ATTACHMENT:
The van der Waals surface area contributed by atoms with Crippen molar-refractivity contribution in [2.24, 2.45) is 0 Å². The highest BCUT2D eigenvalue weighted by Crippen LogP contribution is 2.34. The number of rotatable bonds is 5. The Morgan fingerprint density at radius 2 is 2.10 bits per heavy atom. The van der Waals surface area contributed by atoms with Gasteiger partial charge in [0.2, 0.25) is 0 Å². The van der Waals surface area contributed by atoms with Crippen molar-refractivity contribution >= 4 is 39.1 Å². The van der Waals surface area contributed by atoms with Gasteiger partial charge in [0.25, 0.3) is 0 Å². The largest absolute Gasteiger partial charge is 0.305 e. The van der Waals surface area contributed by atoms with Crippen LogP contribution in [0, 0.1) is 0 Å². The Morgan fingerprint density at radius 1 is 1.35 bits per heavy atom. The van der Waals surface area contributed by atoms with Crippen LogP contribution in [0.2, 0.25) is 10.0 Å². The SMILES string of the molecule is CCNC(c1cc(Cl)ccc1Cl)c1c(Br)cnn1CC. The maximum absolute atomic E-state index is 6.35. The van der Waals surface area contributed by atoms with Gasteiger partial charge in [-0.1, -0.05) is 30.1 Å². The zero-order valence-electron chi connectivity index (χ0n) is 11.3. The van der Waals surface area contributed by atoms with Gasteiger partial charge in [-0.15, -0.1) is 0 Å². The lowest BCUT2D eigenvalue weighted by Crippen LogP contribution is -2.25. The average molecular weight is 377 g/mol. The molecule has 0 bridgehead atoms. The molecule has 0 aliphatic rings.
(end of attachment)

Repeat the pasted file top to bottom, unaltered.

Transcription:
The van der Waals surface area contributed by atoms with Crippen molar-refractivity contribution in [2.24, 2.45) is 0 Å². The highest BCUT2D eigenvalue weighted by Crippen LogP contribution is 2.34. The number of rotatable bonds is 5. The Morgan fingerprint density at radius 2 is 2.10 bits per heavy atom. The van der Waals surface area contributed by atoms with Gasteiger partial charge in [0.2, 0.25) is 0 Å². The van der Waals surface area contributed by atoms with Crippen molar-refractivity contribution >= 4 is 39.1 Å². The van der Waals surface area contributed by atoms with Gasteiger partial charge in [0.25, 0.3) is 0 Å². The largest absolute Gasteiger partial charge is 0.305 e. The van der Waals surface area contributed by atoms with Crippen LogP contribution in [0, 0.1) is 0 Å². The Morgan fingerprint density at radius 1 is 1.35 bits per heavy atom. The van der Waals surface area contributed by atoms with Crippen LogP contribution in [0.2, 0.25) is 10.0 Å². The SMILES string of the molecule is CCNC(c1cc(Cl)ccc1Cl)c1c(Br)cnn1CC. The maximum absolute atomic E-state index is 6.35. The van der Waals surface area contributed by atoms with Gasteiger partial charge in [-0.1, -0.05) is 30.1 Å². The zero-order valence-electron chi connectivity index (χ0n) is 11.3. The van der Waals surface area contributed by atoms with Gasteiger partial charge in [-0.15, -0.1) is 0 Å². The lowest BCUT2D eigenvalue weighted by Crippen LogP contribution is -2.25. The average molecular weight is 377 g/mol. The molecule has 0 bridgehead atoms. The molecule has 0 aliphatic rings.